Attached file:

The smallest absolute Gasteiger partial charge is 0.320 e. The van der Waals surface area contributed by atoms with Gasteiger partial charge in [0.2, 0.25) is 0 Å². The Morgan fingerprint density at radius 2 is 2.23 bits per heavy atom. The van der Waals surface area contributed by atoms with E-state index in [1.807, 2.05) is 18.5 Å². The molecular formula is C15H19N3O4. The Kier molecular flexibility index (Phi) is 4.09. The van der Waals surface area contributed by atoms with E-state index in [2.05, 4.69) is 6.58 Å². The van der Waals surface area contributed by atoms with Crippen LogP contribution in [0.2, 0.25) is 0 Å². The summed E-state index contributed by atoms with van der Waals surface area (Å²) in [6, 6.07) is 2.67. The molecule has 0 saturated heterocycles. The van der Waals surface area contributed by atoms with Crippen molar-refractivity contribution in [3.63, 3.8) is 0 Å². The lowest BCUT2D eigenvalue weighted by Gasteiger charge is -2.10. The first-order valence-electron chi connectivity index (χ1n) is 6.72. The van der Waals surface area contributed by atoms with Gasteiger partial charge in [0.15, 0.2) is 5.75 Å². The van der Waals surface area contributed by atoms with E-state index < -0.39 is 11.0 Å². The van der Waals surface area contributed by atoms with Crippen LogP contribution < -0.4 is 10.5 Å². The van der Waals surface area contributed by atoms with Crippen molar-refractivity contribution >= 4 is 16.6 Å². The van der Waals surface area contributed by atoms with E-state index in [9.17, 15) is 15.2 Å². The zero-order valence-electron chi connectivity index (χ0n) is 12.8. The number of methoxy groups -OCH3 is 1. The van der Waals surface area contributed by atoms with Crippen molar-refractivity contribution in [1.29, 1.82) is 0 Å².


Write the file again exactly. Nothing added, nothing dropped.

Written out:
The smallest absolute Gasteiger partial charge is 0.320 e. The van der Waals surface area contributed by atoms with Gasteiger partial charge in [0.2, 0.25) is 0 Å². The Morgan fingerprint density at radius 2 is 2.23 bits per heavy atom. The van der Waals surface area contributed by atoms with E-state index in [1.807, 2.05) is 18.5 Å². The molecular formula is C15H19N3O4. The Kier molecular flexibility index (Phi) is 4.09. The van der Waals surface area contributed by atoms with E-state index in [2.05, 4.69) is 6.58 Å². The van der Waals surface area contributed by atoms with Crippen LogP contribution in [0.2, 0.25) is 0 Å². The summed E-state index contributed by atoms with van der Waals surface area (Å²) in [6, 6.07) is 2.67. The molecule has 0 saturated heterocycles. The van der Waals surface area contributed by atoms with Crippen molar-refractivity contribution in [3.63, 3.8) is 0 Å². The lowest BCUT2D eigenvalue weighted by Gasteiger charge is -2.10. The first-order valence-electron chi connectivity index (χ1n) is 6.72. The van der Waals surface area contributed by atoms with Gasteiger partial charge in [0.15, 0.2) is 5.75 Å². The van der Waals surface area contributed by atoms with E-state index < -0.39 is 11.0 Å². The van der Waals surface area contributed by atoms with Crippen LogP contribution < -0.4 is 10.5 Å². The van der Waals surface area contributed by atoms with Crippen molar-refractivity contribution >= 4 is 16.6 Å². The van der Waals surface area contributed by atoms with E-state index in [9.17, 15) is 15.2 Å². The zero-order valence-electron chi connectivity index (χ0n) is 12.8. The number of methoxy groups -OCH3 is 1. The van der Waals surface area contributed by atoms with Crippen molar-refractivity contribution in [1.29, 1.82) is 0 Å².